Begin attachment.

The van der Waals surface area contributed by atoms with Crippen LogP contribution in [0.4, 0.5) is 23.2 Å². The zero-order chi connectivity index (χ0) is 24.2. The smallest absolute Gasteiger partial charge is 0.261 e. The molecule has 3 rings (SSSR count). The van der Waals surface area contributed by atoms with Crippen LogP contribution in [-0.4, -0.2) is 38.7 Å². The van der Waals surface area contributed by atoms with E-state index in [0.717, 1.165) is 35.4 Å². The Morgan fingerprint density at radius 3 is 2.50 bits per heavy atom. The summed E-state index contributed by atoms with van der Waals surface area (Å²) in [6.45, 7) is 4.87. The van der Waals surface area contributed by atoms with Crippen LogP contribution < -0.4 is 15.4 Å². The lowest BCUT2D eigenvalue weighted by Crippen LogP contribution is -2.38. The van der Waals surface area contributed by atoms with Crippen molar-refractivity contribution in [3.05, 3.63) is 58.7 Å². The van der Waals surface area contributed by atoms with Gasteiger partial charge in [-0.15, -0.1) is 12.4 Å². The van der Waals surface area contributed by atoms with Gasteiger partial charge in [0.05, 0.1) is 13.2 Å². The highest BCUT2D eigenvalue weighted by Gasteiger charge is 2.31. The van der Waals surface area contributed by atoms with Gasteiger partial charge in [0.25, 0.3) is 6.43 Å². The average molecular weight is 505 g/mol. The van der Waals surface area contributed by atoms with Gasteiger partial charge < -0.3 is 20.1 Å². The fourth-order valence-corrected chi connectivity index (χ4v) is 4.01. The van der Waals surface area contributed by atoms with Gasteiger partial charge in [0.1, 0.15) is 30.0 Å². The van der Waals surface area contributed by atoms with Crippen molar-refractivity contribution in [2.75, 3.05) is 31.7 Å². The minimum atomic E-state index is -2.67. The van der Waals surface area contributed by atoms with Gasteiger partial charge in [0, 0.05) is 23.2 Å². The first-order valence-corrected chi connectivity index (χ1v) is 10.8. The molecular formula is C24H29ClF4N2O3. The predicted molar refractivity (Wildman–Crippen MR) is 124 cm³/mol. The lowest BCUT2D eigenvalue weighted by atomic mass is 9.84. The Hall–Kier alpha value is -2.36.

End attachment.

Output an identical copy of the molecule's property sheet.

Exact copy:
The van der Waals surface area contributed by atoms with Crippen LogP contribution in [0.4, 0.5) is 23.2 Å². The zero-order chi connectivity index (χ0) is 24.2. The smallest absolute Gasteiger partial charge is 0.261 e. The molecule has 3 rings (SSSR count). The van der Waals surface area contributed by atoms with Crippen LogP contribution in [-0.4, -0.2) is 38.7 Å². The van der Waals surface area contributed by atoms with E-state index in [0.717, 1.165) is 35.4 Å². The Morgan fingerprint density at radius 3 is 2.50 bits per heavy atom. The summed E-state index contributed by atoms with van der Waals surface area (Å²) in [6.45, 7) is 4.87. The van der Waals surface area contributed by atoms with Crippen LogP contribution < -0.4 is 15.4 Å². The lowest BCUT2D eigenvalue weighted by Crippen LogP contribution is -2.38. The van der Waals surface area contributed by atoms with Crippen molar-refractivity contribution in [3.05, 3.63) is 58.7 Å². The van der Waals surface area contributed by atoms with Gasteiger partial charge in [-0.15, -0.1) is 12.4 Å². The van der Waals surface area contributed by atoms with Gasteiger partial charge in [0.05, 0.1) is 13.2 Å². The highest BCUT2D eigenvalue weighted by Gasteiger charge is 2.31. The van der Waals surface area contributed by atoms with Gasteiger partial charge in [0.25, 0.3) is 6.43 Å². The average molecular weight is 505 g/mol. The van der Waals surface area contributed by atoms with Gasteiger partial charge < -0.3 is 20.1 Å². The fourth-order valence-corrected chi connectivity index (χ4v) is 4.01. The van der Waals surface area contributed by atoms with Gasteiger partial charge in [0.1, 0.15) is 30.0 Å². The van der Waals surface area contributed by atoms with Crippen molar-refractivity contribution in [2.75, 3.05) is 31.7 Å². The minimum atomic E-state index is -2.67. The van der Waals surface area contributed by atoms with Gasteiger partial charge in [0, 0.05) is 23.2 Å². The first-order valence-corrected chi connectivity index (χ1v) is 10.8. The molecular formula is C24H29ClF4N2O3. The predicted molar refractivity (Wildman–Crippen MR) is 124 cm³/mol. The lowest BCUT2D eigenvalue weighted by atomic mass is 9.84. The Hall–Kier alpha value is -2.36.